October 8, 2002
From: Anna L. Bass
Hello Dr. Rudman,
I have found a couple of these animals at an artificial reef in the Gulf of Mexico, Florida. I have seen them on Codium and Cladophora. I know it is hard to see in these photos, but the anal opening is large and located laterally of the anterior right portion of the renopericardiac sac. The dorsal vessel pattern is very similar to E. evelinae Marcus 1957, but the color isn't consistent with the description. This animal was 8mm in length and often held the parapodia open and up. (I hope that makes sense.) I welcome any idea regarding the "name" of this beast.
Bass, A., 2002 (Oct 8) Elysia from Gulf of Mexico. [Message in] Sea Slug Forum. Australian Museum, Sydney. Available from http://www.seaslugforum.net/find/7929
I look forward to some comments from Kathe Jensen about this animal. I am depressed every time I look at Eveline Marcus's revision of the western Atlantic Elysiidae and see how little importance she attached to the colour of the living animals. She in fact says "The often beautiful colours of the living animals may be distinctive, but in most cases the colour is not decisive for the classification, as colours are frequently lost by preservation". What she basically is trying to do is justify her practice of describing new species from a few preserved specimens. Even in this revision, she describes another new species from ONE preserved specimen of which she had no information on the colour of the living animal. In fact the name patina that she gave this 'species' refers to the greyish colour the specimen had in alcohol. It would be amusing if it were not so pointless. I am sure there will be many wasted hours spent trying to determine the indentity of E. patina. I can't see why it was necessary to give one preserved specimen a scientific name.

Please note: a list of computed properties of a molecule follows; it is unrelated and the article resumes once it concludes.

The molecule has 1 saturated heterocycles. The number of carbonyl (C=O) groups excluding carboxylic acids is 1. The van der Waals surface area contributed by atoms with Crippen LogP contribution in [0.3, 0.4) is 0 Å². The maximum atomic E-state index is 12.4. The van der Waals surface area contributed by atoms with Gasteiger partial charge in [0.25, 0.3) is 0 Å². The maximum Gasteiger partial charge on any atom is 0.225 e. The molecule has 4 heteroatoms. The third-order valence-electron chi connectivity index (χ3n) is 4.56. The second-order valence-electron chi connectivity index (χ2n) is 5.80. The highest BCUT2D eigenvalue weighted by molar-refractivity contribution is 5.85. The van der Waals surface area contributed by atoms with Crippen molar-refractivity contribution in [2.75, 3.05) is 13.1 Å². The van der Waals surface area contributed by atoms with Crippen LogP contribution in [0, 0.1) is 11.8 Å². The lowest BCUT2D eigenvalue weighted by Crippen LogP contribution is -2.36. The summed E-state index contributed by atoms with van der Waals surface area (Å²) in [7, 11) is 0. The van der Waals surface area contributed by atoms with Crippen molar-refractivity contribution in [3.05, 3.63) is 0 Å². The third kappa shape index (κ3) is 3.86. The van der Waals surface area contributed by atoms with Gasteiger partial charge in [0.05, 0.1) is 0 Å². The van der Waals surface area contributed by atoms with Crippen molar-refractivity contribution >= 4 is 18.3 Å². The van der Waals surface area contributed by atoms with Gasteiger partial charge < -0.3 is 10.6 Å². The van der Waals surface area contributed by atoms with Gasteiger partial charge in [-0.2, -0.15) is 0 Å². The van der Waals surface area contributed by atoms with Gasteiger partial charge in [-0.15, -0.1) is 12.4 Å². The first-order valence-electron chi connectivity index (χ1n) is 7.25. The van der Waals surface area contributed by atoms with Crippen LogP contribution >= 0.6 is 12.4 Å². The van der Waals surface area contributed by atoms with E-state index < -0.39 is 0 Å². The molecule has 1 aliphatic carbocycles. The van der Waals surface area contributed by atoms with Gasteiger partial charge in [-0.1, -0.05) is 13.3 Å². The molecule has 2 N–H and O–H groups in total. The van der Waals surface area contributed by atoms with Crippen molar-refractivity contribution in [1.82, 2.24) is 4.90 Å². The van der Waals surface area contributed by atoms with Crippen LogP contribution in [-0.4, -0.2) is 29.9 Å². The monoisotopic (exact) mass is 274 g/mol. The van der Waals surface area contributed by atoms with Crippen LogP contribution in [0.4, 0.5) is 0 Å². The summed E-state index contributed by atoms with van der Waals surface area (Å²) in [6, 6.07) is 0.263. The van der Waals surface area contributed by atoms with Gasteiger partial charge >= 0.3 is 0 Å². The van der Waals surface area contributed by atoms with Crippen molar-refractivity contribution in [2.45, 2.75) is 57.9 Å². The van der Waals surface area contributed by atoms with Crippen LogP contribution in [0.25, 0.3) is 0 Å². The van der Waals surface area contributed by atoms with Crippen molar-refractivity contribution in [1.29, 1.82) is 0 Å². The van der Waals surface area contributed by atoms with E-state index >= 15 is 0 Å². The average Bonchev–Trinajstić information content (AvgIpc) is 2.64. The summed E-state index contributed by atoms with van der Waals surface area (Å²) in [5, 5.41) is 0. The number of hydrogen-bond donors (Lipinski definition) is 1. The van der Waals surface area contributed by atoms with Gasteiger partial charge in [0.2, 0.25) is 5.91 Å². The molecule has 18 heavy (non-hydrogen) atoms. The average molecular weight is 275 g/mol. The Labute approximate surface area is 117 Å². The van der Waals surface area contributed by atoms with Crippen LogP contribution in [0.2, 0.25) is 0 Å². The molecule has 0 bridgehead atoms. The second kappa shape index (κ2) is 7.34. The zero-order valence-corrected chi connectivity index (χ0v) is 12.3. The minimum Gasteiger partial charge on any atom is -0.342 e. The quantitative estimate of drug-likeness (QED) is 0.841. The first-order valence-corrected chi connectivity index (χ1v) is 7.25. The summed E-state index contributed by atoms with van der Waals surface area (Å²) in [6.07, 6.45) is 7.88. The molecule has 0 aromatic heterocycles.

There are going to be continuing identification problems with the west Atlantic species until the living animals are described adequately, and hopefully, matched with Marcus's anatomical descriptions. I realise that some species may have variable colours, depending on their diet, just like some Indo-West Pacific species do, but that just means that descriptions need to be more detailed and based on more than 2 or 3 animals.
• Marcus, Ev. (1980) Review of western Atlantic Elysiidae (Opisthobranchia Ascoglossa) with a description of a new Elysia species. Bull. Mar. Sci. 30(1): 54-79.